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Your Bird’s Beak – What You Didn’t Know

Your Bird’s Beak – What You Didn’t Know

First, a little semantic housekeeping in these modern times of ornithology. The term beak & bill can be used interchangeably – or so I’m told.

Our new economical bird nail trimmer  has become very popular once caged bird keepers realized how easy it was to trim their own birds nails while saving money at the same time.

From time to time we do have people asking about trimming their bird beaks because they appear to be a little too long or may exhibit a “bump”.

Although we recommend using one of our electric nail trimmers to keep your birds nails trimmed neatly we do not recommend that you attempt to trim your bird’s beak yourself.

It’s a sensitive organ and has a lot of sensory receptors, which could potentially be very painful to your bird if handled the wrong way. Which got me started on today’s topic.

BTW – we recommend having this done by a veterinarian who may need to grind or cut an overgrowth or deformity thereby allowing the bird to eat and preen normally.

I thought it was interesting to learn while researching this subject that apparently it’s done routinely to farm poultry particularly egg laying chickens. It’s called debeaking and it is done to the flocks so they don’t inflict pain upon one another.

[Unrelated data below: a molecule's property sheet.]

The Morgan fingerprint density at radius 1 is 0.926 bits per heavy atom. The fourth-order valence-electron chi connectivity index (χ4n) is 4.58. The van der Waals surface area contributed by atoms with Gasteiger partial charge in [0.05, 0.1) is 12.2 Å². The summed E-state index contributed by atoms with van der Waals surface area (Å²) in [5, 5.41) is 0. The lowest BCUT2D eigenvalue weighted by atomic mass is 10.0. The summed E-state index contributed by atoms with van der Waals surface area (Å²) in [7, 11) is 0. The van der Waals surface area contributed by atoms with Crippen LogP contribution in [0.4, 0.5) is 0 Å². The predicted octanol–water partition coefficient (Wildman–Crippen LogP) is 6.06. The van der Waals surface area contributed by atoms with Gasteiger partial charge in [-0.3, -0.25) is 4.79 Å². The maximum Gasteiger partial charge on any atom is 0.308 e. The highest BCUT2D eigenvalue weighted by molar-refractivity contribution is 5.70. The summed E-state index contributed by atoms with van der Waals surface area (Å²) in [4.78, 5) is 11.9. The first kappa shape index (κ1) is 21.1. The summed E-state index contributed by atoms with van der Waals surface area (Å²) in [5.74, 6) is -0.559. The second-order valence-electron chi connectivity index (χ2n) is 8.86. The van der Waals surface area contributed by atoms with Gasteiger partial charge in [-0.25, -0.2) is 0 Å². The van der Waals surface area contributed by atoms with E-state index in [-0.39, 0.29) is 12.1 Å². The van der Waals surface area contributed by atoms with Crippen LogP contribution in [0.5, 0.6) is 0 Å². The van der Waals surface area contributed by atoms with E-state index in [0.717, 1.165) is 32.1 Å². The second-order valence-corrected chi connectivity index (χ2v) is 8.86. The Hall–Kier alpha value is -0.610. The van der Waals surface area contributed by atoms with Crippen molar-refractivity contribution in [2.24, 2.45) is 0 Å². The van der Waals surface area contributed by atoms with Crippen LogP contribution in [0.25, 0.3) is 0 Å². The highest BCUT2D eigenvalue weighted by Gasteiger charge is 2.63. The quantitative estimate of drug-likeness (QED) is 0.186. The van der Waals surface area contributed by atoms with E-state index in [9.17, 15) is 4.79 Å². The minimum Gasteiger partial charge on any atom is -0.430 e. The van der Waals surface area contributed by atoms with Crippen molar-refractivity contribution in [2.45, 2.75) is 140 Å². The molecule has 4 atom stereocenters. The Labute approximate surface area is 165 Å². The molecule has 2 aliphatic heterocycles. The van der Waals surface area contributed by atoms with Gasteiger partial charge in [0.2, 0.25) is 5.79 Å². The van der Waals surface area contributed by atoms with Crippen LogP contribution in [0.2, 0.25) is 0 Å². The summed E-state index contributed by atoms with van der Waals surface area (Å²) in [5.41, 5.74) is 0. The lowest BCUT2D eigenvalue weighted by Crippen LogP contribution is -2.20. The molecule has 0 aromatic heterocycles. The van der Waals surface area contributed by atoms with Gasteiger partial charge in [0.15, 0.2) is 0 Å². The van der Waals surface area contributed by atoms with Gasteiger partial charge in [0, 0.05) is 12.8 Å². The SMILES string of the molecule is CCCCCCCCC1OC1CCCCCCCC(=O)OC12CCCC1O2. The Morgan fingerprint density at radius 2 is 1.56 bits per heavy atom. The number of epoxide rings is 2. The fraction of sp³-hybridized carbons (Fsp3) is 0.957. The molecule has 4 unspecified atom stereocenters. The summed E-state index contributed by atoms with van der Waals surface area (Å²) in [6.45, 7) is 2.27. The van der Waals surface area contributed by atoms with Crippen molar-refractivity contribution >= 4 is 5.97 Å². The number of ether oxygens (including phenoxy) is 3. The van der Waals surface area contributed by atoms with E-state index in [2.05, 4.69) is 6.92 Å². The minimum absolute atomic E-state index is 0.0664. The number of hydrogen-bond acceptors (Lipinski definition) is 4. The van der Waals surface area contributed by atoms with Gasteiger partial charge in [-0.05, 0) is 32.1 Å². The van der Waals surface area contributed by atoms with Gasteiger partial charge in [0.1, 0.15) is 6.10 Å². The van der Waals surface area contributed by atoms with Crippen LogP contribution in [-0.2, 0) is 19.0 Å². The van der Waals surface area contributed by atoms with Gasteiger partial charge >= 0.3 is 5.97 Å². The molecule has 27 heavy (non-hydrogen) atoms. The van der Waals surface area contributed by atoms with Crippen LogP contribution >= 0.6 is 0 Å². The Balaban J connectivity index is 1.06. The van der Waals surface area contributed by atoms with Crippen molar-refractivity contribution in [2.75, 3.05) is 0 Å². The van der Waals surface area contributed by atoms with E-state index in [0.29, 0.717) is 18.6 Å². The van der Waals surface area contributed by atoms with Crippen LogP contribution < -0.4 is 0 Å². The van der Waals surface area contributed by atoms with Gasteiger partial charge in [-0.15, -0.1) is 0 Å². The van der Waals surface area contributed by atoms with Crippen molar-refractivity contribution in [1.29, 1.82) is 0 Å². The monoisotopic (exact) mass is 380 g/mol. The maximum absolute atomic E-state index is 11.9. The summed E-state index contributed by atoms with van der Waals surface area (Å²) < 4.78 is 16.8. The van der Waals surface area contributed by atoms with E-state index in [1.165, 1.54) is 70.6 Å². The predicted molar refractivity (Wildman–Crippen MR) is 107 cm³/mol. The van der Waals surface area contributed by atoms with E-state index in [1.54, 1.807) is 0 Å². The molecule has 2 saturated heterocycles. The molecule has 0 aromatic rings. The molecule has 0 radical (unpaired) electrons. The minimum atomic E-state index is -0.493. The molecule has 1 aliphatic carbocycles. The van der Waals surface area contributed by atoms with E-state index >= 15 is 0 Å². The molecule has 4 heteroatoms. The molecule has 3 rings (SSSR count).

Usually with a cauterizing blade or infrared beam which cuts off about half the upper beak and a third of the lower beak – and yes it hurts the birds but they recover and they’re found to be less stressed given the highly stressful situation they live in.

Your bird’s beak is the most important part of his or her anatomy. They use it for any number of things from grooming, to eating to moving objects around. Fighting, probing for food, courtship, feeding youngsters and for some species, even killing prey in the wild.

Stepping back for a moment, we’ve been talking about bones and feathers a lot recently. Before we jump in, I think it’s important to note that beaks are another evolutionary trade off for weight coming in much lighter than jaws and teeth. 

You can see from the illustration below, beaks vary widely based upon species need, but at the end of the day all beaks are very similar. They all have an upper and lower mandible which are both covered with a thin layer of keratinized epidermis (the same structural proteins found in human hair and nails) known as the rhamphotheca.

Illustraton of many species of bird beaks

Besides parrots, owls, raptors, turkeys and curassowa have a waxy structure called a cere which covers the base of their bill and usually contains the nares (a bird’s nose or entry to the respiratory system).

Once in a while you’ll see some feathers covering the cere but usually it’s bare yet brightly colored. In Raptors, the cere produces a sexual signal which can say “I’m hot stuff” – or not.

The upper mandible gets support from a three-pronged bone called intermaxillary. This design where the upper prong of the bone is embedded into the forehead while the two lower prongs attached to the sides of the skull make for a very efficient operation.

At the base of the upper part of the beak you’ll find a thin sheet of nasal bones that are attached to the skull and is something called the nasofrontal hinge which enables up and down motions.